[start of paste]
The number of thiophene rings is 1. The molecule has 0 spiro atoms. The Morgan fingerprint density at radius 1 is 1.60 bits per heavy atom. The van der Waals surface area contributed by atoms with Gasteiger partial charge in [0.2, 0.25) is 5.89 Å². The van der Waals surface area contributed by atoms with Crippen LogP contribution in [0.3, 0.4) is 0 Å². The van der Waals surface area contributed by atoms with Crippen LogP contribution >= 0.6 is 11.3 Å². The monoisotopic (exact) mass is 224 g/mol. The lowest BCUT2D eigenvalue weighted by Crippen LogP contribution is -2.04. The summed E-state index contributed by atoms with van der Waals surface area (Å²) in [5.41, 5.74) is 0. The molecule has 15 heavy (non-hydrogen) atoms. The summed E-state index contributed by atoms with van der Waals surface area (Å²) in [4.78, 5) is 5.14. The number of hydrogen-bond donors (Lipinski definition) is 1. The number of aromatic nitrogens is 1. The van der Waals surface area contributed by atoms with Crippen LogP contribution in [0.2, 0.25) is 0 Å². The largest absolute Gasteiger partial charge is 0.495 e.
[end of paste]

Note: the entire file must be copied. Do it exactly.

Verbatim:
The number of thiophene rings is 1. The molecule has 0 spiro atoms. The Morgan fingerprint density at radius 1 is 1.60 bits per heavy atom. The van der Waals surface area contributed by atoms with Gasteiger partial charge in [0.2, 0.25) is 5.89 Å². The van der Waals surface area contributed by atoms with Crippen LogP contribution in [0.3, 0.4) is 0 Å². The van der Waals surface area contributed by atoms with Crippen LogP contribution >= 0.6 is 11.3 Å². The monoisotopic (exact) mass is 224 g/mol. The lowest BCUT2D eigenvalue weighted by Crippen LogP contribution is -2.04. The summed E-state index contributed by atoms with van der Waals surface area (Å²) in [5.41, 5.74) is 0. The molecule has 15 heavy (non-hydrogen) atoms. The summed E-state index contributed by atoms with van der Waals surface area (Å²) in [4.78, 5) is 5.14. The number of hydrogen-bond donors (Lipinski definition) is 1. The number of aromatic nitrogens is 1. The van der Waals surface area contributed by atoms with Crippen LogP contribution in [0.2, 0.25) is 0 Å². The largest absolute Gasteiger partial charge is 0.495 e.